PhD research reveals potential role of Stevia in inducing satiety hormones
20 June 2016 - Rebaudioside-A, responsible for the sweetness of Stevia, might induce the release of gut hormones involved in feelings of satiety. This is just one of the conclusions from Dr Nikkie van der Wielen’s PhD research. Her results provide future directions to investigate the role of Stevia in preventing or treating obesity and (pre-)diabetes.
Secretion of gut hormones, such as satiety-inducing GLP-1, is usually influenced by nutrient ingestion. Dietary components interact with receptors and transporters in the enteroendocrine cells of the intestinal tract, inducing the release of these hormones – a process called nutrient sensing.
Van der Wielen examined these processes, studying hormone release in vitro. “Cell lines are not always representative of how the intestine works in vivo; cell lines usually represent only one cell type, whereas in the intestine different cell types are present, possibly interacting with each other”, she says. The PhD fellow developed an alternative approach, using organoids. “These are miniature, cultured intestines more similar to normal intestines”, she explains. “We have developed an organoid method that allows easy stimulation with nutrients and measurement of their hormone secretion.”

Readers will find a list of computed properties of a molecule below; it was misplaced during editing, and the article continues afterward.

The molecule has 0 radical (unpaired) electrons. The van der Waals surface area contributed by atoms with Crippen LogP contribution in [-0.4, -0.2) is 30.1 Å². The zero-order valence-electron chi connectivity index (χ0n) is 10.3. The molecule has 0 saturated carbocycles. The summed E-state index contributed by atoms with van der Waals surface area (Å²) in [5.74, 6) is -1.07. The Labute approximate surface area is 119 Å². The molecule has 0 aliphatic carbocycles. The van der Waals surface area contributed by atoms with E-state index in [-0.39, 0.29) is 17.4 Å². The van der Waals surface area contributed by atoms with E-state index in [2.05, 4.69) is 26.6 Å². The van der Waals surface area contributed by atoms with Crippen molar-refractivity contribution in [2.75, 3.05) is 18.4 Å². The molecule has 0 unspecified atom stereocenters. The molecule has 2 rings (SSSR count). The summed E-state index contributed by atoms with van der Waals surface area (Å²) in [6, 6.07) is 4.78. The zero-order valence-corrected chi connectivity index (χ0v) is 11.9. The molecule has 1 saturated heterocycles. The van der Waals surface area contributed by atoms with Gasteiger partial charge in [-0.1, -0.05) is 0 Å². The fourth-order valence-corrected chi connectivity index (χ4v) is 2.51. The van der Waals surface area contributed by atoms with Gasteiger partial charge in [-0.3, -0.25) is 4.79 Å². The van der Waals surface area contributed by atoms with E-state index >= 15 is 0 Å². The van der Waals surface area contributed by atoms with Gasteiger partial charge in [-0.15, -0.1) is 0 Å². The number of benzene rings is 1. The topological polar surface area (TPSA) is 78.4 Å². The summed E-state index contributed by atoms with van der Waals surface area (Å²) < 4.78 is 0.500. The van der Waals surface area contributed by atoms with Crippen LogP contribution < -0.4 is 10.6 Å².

Van der Wielen observed that gene expression of receptors, transporters and peptides involved in nutrient sensing, showed a distinctive distribution pattern along the small intestine. “In mice, pigs and humans, similarity was highest in the distal intestine”, she says. In people who had lost weight after bariatric surgery, the nutrient sensing-related gene expression in the proximal (upper) part of the gastrointestinal tract saw only minimal changes. There was, however, considerable reduction in inflammatory pathways.
Van der Wielen’s work confirmed that rebaudioside-A from Stevia induces the release of GLP-1, an intestinal hormone that induces feelings of satiety and increases insulin release. “The effects appeared not to be mediated via the sweetness receptor”, she stresses, “we still aim to discover the receptor involved and are currently looking at some bitter-taste receptors.”
Van der Wielen, currently working as a post-doc scientist at Wageningen University, is happy to have worked for TiFN. “It is a very stimulating environment, with a lot of opportunities for extra courses and training, and close collaboration with other PhD fellows and food industries.”